Moving out of the family home and into your own digs can feel like a major challenge but it doesn’t have to be. With a bit of prior planning you can fly out of the nest with ease and land on your feet.
Save, save, save!
The first step on any big financial journey is organising those savings. Whether you’re focusing on buying your own place or can only afford the rental market it’s important to lay out a savings timeframe and stick to it, says Kathryn De Luca from MO’R Mortgage Options. Set yourself a target and break it up into monthly milestones to keep yourself on track. Find out more about MO’R on Facebook.
You’ve saved up and are ready to go. No matter if you’re moving out by yourself, with a few friends or found a room in a sharehouse another important thing is whether your new place is secure. Daniel Lewkovitz from Calamity Monitoring suggests making sure there is an effective alarm before you start piling your life into the new premises. He also recommends using a security service you can trust and one whose monitoring centre has been graded by ASIAL.
Dibs as much as you can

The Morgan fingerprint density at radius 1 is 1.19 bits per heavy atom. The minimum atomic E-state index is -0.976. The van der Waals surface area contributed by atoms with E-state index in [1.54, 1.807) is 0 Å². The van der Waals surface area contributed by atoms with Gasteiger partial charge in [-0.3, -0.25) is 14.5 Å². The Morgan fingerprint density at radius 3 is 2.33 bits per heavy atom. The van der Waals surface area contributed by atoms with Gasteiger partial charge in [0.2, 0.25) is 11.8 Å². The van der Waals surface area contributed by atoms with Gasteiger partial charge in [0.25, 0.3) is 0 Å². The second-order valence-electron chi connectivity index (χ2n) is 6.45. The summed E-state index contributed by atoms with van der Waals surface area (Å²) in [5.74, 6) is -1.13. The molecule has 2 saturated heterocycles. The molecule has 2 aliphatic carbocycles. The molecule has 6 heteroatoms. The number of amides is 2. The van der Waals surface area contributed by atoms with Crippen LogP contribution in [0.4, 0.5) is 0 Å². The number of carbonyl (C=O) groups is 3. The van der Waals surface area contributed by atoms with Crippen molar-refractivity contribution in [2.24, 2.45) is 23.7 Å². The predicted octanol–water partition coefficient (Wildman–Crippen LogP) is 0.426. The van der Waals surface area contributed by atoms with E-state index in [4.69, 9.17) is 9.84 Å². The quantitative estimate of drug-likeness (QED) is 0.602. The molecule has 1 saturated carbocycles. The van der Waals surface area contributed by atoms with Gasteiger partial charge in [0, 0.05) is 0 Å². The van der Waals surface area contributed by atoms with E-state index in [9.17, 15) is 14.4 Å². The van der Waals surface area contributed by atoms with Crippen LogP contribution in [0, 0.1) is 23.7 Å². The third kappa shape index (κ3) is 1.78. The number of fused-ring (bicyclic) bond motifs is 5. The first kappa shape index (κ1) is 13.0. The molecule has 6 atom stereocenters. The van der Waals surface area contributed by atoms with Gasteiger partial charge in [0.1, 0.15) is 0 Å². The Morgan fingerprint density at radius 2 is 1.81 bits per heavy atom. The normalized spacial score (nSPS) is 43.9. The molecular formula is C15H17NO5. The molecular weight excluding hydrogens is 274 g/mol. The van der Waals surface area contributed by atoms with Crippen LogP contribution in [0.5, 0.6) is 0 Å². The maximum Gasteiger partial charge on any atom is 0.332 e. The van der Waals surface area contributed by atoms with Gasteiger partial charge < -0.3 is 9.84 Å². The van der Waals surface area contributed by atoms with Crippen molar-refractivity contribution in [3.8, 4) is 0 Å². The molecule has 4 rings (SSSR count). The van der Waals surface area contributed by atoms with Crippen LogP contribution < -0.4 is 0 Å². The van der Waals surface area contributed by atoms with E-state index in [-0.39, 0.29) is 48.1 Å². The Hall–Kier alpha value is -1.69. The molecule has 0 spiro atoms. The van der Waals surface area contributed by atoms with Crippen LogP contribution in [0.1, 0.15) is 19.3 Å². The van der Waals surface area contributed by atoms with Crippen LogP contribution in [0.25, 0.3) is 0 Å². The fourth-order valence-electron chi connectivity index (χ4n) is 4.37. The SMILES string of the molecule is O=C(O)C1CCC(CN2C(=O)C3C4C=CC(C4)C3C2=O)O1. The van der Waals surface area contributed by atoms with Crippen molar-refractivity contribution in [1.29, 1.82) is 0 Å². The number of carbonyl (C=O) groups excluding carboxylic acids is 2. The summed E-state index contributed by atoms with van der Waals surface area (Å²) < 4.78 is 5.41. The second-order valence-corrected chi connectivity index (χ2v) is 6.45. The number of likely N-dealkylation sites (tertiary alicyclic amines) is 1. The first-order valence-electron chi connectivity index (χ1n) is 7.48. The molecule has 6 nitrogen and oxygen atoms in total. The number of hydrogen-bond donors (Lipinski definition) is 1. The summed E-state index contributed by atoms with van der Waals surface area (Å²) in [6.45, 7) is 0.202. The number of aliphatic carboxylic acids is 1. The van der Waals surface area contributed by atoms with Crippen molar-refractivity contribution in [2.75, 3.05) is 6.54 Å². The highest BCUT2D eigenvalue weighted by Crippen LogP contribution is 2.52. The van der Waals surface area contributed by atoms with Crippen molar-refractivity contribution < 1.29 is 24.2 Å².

Remember when you were younger and it was all about laying claim to the coveted front seat of the car or that last sweet biscuit on the tray? It’s time to reinstate the law of dibs. Kylie Travers moved out of home at just 17 years old and never looked back. She planned, saved and stuck to a budget before moving out which set her up well for any bumps in the road. But she also wasn’t shy about accepting “offers of furniture and other help”. Anything your family and friends have lying around that they no longer want or need has your name on it. Pots, pans, coffee tables, printers - just to name a few. Learn more about The Thrifty Issue on Facebook and Instagram.
Budget for the things you’ll forget
Depending how generous your parents are feeling there’s sure to be one or two things that don’t make it for free into the new place. Make sure to leave a little space in your budget for all those things you didn’t realise you couldn’t live without. Back when your parents were making the decisions you didn’t have to worry about installing your TV at the perfect viewing height or where to sit for dinner. Now it’s only appropriate you act like a real adult and get your TV a nice new unit to perch on and invest in a matching set of six plush dinner chairs. It may not happen in your first month out but eventually you’ll have enough money to really set yourself up.
Getting out of home is an exciting and scary time. No-one said it was going to be easy but by using this guide you’ll be better prepared than most for the big move.